Mel Gibson Talks About Overcoming Alcoholism

By Dorri Olds 08/16/16

The controversial actor/director spoke out about his relationship with AA, his troubled past, and his next career moves. 

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There’s been a lot of love lost between Hollywood and Mel Gibson ever since his 2006 alcohol-infused anti-Semitic rants and 2010 racial slurs. But it seems the former People magazine “Sexiest Man Alive” has mellowed with age.

In an interview with the Sydney Morning Herald, Gibson talked about The Twelve Steps of Alcoholics Anonymous (AA). “They call it the spiritual path for the psychopath,” he said. “They say there's only three options: you go insane, you die or you quit. That's the harsh reality. I'm an old hand at that.”

He was paraphrasing. The AA saying is: “The alternative to AA is jails, institutions, or death.” But, hey, why quibble? He seems to have gotten the gist of it.

If stress worsens your drinking, he has an excuse. He sure has had loads of it. First there was his 2004 movie, The Passion of the Christ. Although it made mega millions, it also brought ire for offending people of Jewish faith.

Then there was his 2006 rant about Jewish people being responsible for all of the wars in the world. Gibson received three years of probation for that incident and had to attend court-ordered alcohol rehab after he pleaded no contest to a misdemeanor DUI charge. He has admitted to a lifelong problem with alcohol, stating that his drinking began at age 13.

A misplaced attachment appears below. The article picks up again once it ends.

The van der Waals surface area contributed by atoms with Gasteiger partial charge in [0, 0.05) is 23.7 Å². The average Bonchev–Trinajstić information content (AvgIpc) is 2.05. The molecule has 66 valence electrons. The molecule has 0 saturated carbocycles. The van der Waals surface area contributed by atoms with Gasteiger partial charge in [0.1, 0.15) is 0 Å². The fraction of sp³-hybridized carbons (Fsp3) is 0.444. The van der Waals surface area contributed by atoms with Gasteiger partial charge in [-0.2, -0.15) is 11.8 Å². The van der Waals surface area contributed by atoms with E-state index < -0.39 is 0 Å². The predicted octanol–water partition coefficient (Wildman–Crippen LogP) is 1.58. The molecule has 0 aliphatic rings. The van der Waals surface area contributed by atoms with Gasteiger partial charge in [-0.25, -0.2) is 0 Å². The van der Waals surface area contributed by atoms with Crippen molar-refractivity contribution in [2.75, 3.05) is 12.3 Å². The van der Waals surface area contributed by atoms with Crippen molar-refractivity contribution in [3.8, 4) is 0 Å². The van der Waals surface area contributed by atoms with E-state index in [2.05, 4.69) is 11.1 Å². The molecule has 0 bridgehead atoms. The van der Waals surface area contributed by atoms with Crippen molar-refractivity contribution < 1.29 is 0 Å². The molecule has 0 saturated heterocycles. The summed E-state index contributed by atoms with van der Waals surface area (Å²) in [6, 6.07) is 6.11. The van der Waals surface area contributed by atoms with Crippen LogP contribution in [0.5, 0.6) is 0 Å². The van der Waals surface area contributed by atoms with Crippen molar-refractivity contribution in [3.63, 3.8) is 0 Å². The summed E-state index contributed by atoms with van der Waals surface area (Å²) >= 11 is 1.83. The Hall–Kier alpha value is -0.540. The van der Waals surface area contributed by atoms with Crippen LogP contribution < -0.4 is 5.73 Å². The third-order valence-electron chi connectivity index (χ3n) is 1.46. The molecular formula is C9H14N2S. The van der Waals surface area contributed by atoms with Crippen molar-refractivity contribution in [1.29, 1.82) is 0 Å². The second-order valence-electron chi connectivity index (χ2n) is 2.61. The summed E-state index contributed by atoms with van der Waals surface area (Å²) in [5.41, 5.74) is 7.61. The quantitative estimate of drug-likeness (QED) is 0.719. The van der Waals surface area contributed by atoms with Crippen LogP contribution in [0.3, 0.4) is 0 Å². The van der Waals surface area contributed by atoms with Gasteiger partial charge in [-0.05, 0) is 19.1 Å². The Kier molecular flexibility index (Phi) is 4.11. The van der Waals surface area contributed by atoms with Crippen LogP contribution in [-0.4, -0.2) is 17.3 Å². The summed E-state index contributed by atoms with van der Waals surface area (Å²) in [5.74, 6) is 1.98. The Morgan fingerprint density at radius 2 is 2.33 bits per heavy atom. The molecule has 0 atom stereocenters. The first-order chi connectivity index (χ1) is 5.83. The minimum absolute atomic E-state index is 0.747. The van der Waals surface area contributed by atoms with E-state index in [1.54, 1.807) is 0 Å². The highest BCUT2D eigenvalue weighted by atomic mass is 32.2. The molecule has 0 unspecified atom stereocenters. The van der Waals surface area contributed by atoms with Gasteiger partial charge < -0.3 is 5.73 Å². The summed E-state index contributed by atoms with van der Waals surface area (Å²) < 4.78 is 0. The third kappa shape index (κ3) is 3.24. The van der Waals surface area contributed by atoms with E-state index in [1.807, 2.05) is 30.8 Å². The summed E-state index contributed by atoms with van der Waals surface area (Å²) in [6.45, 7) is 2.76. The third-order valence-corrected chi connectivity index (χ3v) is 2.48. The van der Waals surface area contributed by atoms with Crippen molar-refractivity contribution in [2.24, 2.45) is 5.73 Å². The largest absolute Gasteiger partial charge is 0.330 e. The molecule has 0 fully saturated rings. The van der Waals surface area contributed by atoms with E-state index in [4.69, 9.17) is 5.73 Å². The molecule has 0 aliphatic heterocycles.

Then, in 2010, he was caught in a phone rant with his then-girlfriend Oksana Grigorieva. Aside from a barrage of angry insults spewed at her, Gibson hollered racial slurs. In 2011, he pleaded no contest to a misdemeanor battery charge against Grigorieva. But his public troubles didn’t end there. In 2013, he was pulled over on the same road of his DUI. This time he was sober, but driving without a license. And his sobriety didn’t keep him from yelling at the police officer.

These days, Gibson is attempting a movie comeback. In Blood Father, released last week, Gibson plays an alcoholic, complete with a scene of him sharing at an AA meeting. In September, Hacksaw Ridge, a WWII drama, will premiere at the Venice Film Festival. Hacksaw Ridge is Gibson's first outing as a director since Apocalypto in 2006. 

As his interview with the Herald came to a close, Gibson said, “The answer’s not in a bottle. It’s not in a prescription med or any of that sort of stuff. Some people need to use that stuff. I don’t. But it’s a higher thing. You have to get some kind of philosophical, spiritual level to deal with the knocks.”

When asked if he felt his troubles were behind him, the actor answered, “Hey, we’ve all got troubles, all the time, every day, in some form or another. That’s life. It’s how you deal with them. You can’t let them get to you too much. I have a sense of ease, I think, which is good. Because you’ve got to be good to yourself, right? If you’re not good to yourself, it’s not going to radiate onto anyone else.”

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Dorri Olds is an award-winning writer whose work has appeared in many publications including The New York Times, Marie Claire, Woman’s Day and several book anthologies. Find Dorri on Twitter, Facebook, and LinkedIn.

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